Leadership of Innovation 5 – Lack of Trust and Lack of Ownership

Welcome to the penultimate blog in my series of leadership innovation discussions.

In my last blog, I looked at the paralysing influence of lack of patience and lack of boldness when it comes to growing innovation in organisations. Both are like toxins that kill innovation stone dead.

In this blog I will look at two other powerful toxins: lack of trust and lack of ownership.

Lack of Trust
Trust is vital because innovation requires creativity, creativity requires freedom, and conferring freedom on people requires that you trust them. There is no other way. This is so blindingly obvious that it should not need to be said, but most organisations seem entirely blind to this self-evident truism.

If we want to see innovation prosper in our organisations, therefore, we need to trust people (employees, management teams, partners, investors) enough to give them three key things: autonomy, mastery and control in their work.

People desperately want these three things – because they free the human spirit – but, more importantly, they free the human mind, which is surely what innovation is all about?

How can people innovate if they feel distrusted? This is why, at Inzpire, we try very hard to genuinely trust our people and to show it in tangible ways. It is why we stamp out the permission seeking behaviour so prevalent in many organisations. It is why we try to give people genuine authority to think and act for themselves. It is why my favourite phrase to hear as CEO is: “I intend to” and my least favourite phrase to hear is “Please may I?”


At Inzpire, we allow our people to live where they like (a significant number of us live overseas), to work from home whenever they need to, and to enjoy a completely uncapped leave allowance. We take this approach because fundamentally, we trust people to manage their own lives, while still doing their jobs properly. It is a two-way psychological contract, fuelled by trust, and it works well.

We believe everyone should be within the circle of trust, until they prove themselves not worthy of our trust. This is the opposite of how most organisations operate. As an example, we give our people financial spending authority that is the envy of larger organisations and we try hard not to have hundreds of policies and rules (which are, in any case, normally just a just proxy for lack of trust). Instead, we try to operate according to single three word philosophy, wherever possible: Use good judgement.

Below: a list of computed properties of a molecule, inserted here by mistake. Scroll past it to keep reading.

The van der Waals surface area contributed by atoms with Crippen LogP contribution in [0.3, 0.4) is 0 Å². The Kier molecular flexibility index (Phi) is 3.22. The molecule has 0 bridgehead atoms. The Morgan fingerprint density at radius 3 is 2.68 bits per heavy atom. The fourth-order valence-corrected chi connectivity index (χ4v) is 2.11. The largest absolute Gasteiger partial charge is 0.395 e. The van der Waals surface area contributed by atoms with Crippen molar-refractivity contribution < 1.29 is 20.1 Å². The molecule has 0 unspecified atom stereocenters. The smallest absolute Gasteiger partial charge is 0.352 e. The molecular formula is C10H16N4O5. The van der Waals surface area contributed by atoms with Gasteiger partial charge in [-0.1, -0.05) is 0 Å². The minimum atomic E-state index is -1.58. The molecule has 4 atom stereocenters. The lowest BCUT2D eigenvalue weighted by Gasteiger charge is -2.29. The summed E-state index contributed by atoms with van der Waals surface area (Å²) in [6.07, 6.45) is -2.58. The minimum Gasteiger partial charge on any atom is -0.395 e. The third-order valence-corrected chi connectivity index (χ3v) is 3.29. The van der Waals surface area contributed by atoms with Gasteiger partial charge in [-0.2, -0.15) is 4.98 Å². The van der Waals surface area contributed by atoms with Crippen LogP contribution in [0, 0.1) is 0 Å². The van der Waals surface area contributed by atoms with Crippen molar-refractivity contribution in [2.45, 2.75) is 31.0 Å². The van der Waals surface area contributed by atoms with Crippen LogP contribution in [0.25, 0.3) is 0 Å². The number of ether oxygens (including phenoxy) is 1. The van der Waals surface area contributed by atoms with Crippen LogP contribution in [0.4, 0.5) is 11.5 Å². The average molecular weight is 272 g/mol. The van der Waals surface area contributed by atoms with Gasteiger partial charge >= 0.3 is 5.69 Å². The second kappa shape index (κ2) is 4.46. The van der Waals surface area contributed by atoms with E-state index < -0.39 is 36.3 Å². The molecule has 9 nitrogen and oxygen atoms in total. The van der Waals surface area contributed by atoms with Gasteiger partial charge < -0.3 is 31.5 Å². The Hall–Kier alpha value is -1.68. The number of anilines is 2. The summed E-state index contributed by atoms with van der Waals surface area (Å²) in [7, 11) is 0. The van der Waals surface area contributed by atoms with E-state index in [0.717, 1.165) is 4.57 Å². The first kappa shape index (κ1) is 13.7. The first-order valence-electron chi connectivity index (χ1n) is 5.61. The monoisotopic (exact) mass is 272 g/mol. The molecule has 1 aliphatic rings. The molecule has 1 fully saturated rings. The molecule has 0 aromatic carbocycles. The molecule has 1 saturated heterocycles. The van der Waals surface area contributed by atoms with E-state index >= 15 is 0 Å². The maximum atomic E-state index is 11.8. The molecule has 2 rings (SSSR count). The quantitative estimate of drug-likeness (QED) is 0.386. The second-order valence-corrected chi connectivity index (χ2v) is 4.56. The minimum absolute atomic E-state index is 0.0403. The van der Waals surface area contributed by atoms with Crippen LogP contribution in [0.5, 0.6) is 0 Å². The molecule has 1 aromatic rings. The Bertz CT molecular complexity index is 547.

We’ve found that, by taking this trust-based approach, a kind of magic happens. It is like applying “Miracle Gro” to those innovative ideas. People suddenly become very relaxed and very creative, because trust is the ultimate lubricant of innovation. It constantly surprises me that more organisations don’t see this.


Lack of Ownership
The problem here is that most people, in most organisations, see innovation as someone else’s job; normally someone wearing a white coats in an R&D department.


But, that is, frankly, undiluted, industrial strength, bulls*it! Innovation is everyone’s responsibility, and it is the job of innovation leaders to ram that message home. Innovation is not a solitary activity undertaken by a clever and privileged few, it is a participative activity undertaken by everyone. It involves the whole organisation because it happens through networks, through collective intelligence and through the wisdom of the crowd.

This is because it requires debate, argument, disagreement, constructive dissent, diversity and as little hierarchy as possible. Challenge, in all its constructive forms, is very important to innovation; because we can never know which junior person will have the next great insight.


In innovative organisations no one should be afraid to question anyone. We are all humans, so we can, therefore, all be wrong. In 58 BC, at a speech to the Roman Senate, Cicero said “To err is human….”, and he was right, because humans are predisposed to make mistakes. Even Einstein and Steven Hawking have got things wrong and, if they can be wrong, so can anyone.

Our job as innovation leaders is to ensure that challenge and constructive dissent are encouraged in our organisations and that innovation is seen as everyone’s job. We must ensure that innovation is so utterly embedded in the culture, the mindset, the ethos and the strategy of the organisation that not thinking innovatively is seen as a heinous corporate crime. We need to ensure that everyone personally feels the responsibility for innovation, not just a privileged few in a research lab.

This is important because innovation is rarely manifested in massive leaps forward that only boffins can make. Much more often, it is vested in the smallest changes that anyone can make, like this.


A simple reversal of the bottle means there is an approximately 100% increase in the chance of getting the sauce on your food and not the ceiling!

In my next and final blog on the topic of innovation I will expand on these ideas and look at what really makes an innovative organisation.


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